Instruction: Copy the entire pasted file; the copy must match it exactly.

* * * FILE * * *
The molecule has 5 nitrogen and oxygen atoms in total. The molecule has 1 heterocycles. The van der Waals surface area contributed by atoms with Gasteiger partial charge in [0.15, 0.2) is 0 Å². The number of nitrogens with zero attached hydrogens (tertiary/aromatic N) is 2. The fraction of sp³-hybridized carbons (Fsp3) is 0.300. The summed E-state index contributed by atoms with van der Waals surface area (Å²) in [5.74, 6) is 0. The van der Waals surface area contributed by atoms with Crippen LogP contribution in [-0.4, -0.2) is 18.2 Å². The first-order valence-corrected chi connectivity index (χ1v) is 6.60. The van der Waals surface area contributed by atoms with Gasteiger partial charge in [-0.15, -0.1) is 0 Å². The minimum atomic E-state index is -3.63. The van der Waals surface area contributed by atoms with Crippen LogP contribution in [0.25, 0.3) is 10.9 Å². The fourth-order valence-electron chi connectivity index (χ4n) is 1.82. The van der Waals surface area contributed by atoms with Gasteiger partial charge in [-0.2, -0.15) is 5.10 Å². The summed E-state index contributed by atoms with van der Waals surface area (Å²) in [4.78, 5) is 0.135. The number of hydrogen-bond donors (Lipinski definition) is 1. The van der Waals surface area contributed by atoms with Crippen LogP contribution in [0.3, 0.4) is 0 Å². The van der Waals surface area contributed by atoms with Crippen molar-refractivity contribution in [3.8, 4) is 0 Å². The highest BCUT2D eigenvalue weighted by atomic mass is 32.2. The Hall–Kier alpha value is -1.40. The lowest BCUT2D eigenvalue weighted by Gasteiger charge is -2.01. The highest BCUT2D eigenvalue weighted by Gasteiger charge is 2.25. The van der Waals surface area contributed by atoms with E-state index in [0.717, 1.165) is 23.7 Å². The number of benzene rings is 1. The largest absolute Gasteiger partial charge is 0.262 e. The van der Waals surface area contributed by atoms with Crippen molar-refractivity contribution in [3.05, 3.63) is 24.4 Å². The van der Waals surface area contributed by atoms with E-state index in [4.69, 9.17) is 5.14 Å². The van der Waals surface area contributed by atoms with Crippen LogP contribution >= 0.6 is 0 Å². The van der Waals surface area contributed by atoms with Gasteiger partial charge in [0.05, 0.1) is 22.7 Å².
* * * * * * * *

The molecule has 5 nitrogen and oxygen atoms in total. The molecule has 1 heterocycles. The van der Waals surface area contributed by atoms with Gasteiger partial charge in [0.15, 0.2) is 0 Å². The number of nitrogens with zero attached hydrogens (tertiary/aromatic N) is 2. The fraction of sp³-hybridized carbons (Fsp3) is 0.300. The summed E-state index contributed by atoms with van der Waals surface area (Å²) in [5.74, 6) is 0. The van der Waals surface area contributed by atoms with Crippen LogP contribution in [-0.4, -0.2) is 18.2 Å². The first-order valence-corrected chi connectivity index (χ1v) is 6.60. The van der Waals surface area contributed by atoms with Gasteiger partial charge in [-0.15, -0.1) is 0 Å². The minimum atomic E-state index is -3.63. The van der Waals surface area contributed by atoms with Crippen LogP contribution in [0.25, 0.3) is 10.9 Å². The fourth-order valence-electron chi connectivity index (χ4n) is 1.82. The van der Waals surface area contributed by atoms with Gasteiger partial charge in [-0.2, -0.15) is 5.10 Å². The summed E-state index contributed by atoms with van der Waals surface area (Å²) in [4.78, 5) is 0.135. The number of hydrogen-bond donors (Lipinski definition) is 1. The van der Waals surface area contributed by atoms with Crippen LogP contribution in [0.3, 0.4) is 0 Å². The van der Waals surface area contributed by atoms with Crippen molar-refractivity contribution in [3.8, 4) is 0 Å². The highest BCUT2D eigenvalue weighted by atomic mass is 32.2. The Hall–Kier alpha value is -1.40. The lowest BCUT2D eigenvalue weighted by Gasteiger charge is -2.01. The highest BCUT2D eigenvalue weighted by Gasteiger charge is 2.25. The van der Waals surface area contributed by atoms with E-state index in [0.717, 1.165) is 23.7 Å². The number of benzene rings is 1. The largest absolute Gasteiger partial charge is 0.262 e. The van der Waals surface area contributed by atoms with Crippen molar-refractivity contribution in [3.05, 3.63) is 24.4 Å². The van der Waals surface area contributed by atoms with E-state index in [4.69, 9.17) is 5.14 Å². The van der Waals surface area contributed by atoms with Crippen LogP contribution >= 0.6 is 0 Å². The van der Waals surface area contributed by atoms with Gasteiger partial charge in [0.05, 0.1) is 22.7 Å².